Connecting Cameras to iSpy:
iSpy can connect to virtually any video source. To add a camera into iSpy click on "Add" and click "Local Camera" to add a USB camera, "IP Camera" to add a network camera, or "VLC Camera Source" to use the VLC plugin. You will be taken to one of the following screens to configure the connection. At this point you can change the tab selection if you change your mind about the type of camera you want to add. Alternatively you can right click on the iSpy Surface background and click "Add Camera" from there.
USB Cameras (Local Device)
USB cameras must be connected to your computer to be able to add them in to iSpy. The device will appear in the drop down so adding it into iSpy is as simple as selecting it and clicking OK. Note that if the camera is in use by another application at the time iSpy will not be able to access it.
We've written a free virtual webcam driver which enables you to use any camera you have added to ispy in applications like skype, messenger etc.
Important: You will usually only be able to add one USB camera from a particular manufacturer. For example if you have 2 logitech USB webcams only one will work at a time. This is due to limitations in the drivers provided by the manufacturers - it's nothing to do with iSpy (it's the same no matter what software you use). There are a few workarounds to this problem:
- Use USB cameras from different manufacturers - for example you could use 3 USB cameras simultaneously if you use one from Microsoft, one from Logitech and one from Targus.
- Add your duplicate cameras to other computers and install iSpyServer on those computers and access them from iSpy as a JPEG feed.
- Some people have had success using multiple duplicate USB cameras by either using separate USB Hubs or installing an additional USB controller as an add-in card (this is unverified - let us know if it works!)
USB Cameras running on other computers (via iSpyServer)
To connect to USB cameras running on another computer you need to install iSpyServer on that computer and then add the USB camera to iSpyServer. Under the camera in iSpyServer you'll see a link that reads (example):
Copy this address down and come back to your computer running iSpy. Add a JPEG camera (as shown) and paste the address into the JPEG URL field. Click OK. You should now be able to access your remote USB camera feed over the network.
MJPEG and JPEG IP Cameras
Use an MJPEG or JPEG source to connect to webcams and most IP cameras. The URLs for IP cameras vary a lot. We've added a wizard to the iSpyConnect website which guides you through finding the right URL for your camera.
IP camera connection wizard.
If you can't get it to work, see our guide for Finding Camera URLs with Fiddler/ WireShark.
MP4, ASF, RTSP and other IP Camera Sources via VLC
Many IP cameras publish both audio and video feeds in other stream formats - like MP4 or ASF or RTSP. iSpy can connect to all these using the VLC plugin. To use VLC you will need to download and install it, then restart iSpy and select VLC when adding a camera. The URL to connect to your camera feeds should be available in the manual that came with your camera or on request from the manufacturer.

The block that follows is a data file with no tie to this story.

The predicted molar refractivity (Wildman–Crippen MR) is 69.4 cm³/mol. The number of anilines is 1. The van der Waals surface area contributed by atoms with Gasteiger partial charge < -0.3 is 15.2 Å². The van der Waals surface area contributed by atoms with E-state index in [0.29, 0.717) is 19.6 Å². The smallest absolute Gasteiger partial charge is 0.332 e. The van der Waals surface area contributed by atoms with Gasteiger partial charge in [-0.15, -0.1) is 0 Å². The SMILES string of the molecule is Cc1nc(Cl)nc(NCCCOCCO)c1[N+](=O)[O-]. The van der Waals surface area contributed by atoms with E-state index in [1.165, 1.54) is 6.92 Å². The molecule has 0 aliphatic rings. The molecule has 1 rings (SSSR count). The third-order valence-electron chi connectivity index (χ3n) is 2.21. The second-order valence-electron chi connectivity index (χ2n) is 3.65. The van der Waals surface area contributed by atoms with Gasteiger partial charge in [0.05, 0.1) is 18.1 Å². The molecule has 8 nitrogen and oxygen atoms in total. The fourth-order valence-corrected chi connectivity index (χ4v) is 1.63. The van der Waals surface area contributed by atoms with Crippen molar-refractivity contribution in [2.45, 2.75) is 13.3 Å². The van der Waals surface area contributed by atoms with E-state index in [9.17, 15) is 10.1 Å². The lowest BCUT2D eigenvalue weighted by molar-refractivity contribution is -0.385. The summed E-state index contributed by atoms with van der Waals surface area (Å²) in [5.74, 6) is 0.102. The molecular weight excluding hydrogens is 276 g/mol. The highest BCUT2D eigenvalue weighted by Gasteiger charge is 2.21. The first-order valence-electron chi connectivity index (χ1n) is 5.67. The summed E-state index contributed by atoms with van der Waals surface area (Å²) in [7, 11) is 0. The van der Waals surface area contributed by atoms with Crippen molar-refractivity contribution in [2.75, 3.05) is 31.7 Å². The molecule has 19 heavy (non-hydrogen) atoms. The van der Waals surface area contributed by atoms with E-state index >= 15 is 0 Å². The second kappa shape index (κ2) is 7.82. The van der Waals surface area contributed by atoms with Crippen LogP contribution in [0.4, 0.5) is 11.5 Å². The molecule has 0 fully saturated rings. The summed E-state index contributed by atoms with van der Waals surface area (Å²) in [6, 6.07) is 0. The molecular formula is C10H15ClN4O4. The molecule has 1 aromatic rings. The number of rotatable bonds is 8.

VLC takes usernames and passwords directly in the URL so you need to enter the URL of your video feed formatted like this:
You can pass many other arguments in to get VLC to format your stream in different ways although the default commands that are provided in iSpy should allow you to connect to anything. For more information see http://www.videolan.org/doc/streaming-howto/en/ch03.html
- Reconnect Every: Some sources will only stream for a set amount of time. Enter a value here to force VLC to reconnect to the camera on an interval (recording won't be affected) - or enter 0 to disable (default).
Read more: Connecting to devices and other sources with VLC
Monitoring the Windows Desktop
iSpy includes the ability to monitor and record the windows desktop. As most desktops are high resolution we've added in the ability to resize the recording to minimise processor and file sizes. You can treat the windows desktop camera type just like a normal camera - for example you can do motion detection on it (so you get an alert if anyone starts using the computer) or you can watch a live feed remotely to see what people are doing on it (and what they have been doing on it). iSpy also supports multi display setups and you can choose a screen to monitor.
XIMEA cameras have an embedded windows operating system in them - and so can run iSpy without the need of a separate computer. Find out more about XIMEA here.
iSpy can connect to Kinect cameras. Note that the Kinect device needs to be plugged into your computer - it cannot be accessed over the network on your Xbox 360.
Finding Camera URLs with Fiddler/ WireShark
Finding the URL to your video feed is usually pretty simple with Fiddler:
- Download, install and run fiddler (it's free)
- Access your IP camera in the usual way through a web browser
- Watch the traffic in fiddler - it'll show you every request going in and out. When you see something that looks like a video feed (in this case it's /videostream.cgi) click on File and untick "Capture Traffic".
- Use this URL in iSpy as either a JPEG feed, an MJPEG feed or a VLC feed (depending on the extension). In this case i'd add a new MJPEG type, put my username and password into the fields and use http://192.168.1.6/videostream.cgi as the URL.
- Important: remember to close Fiddler down before trying to connect. Fiddler includes a proxy server that can sometimes interrupt the network connection from iSpy.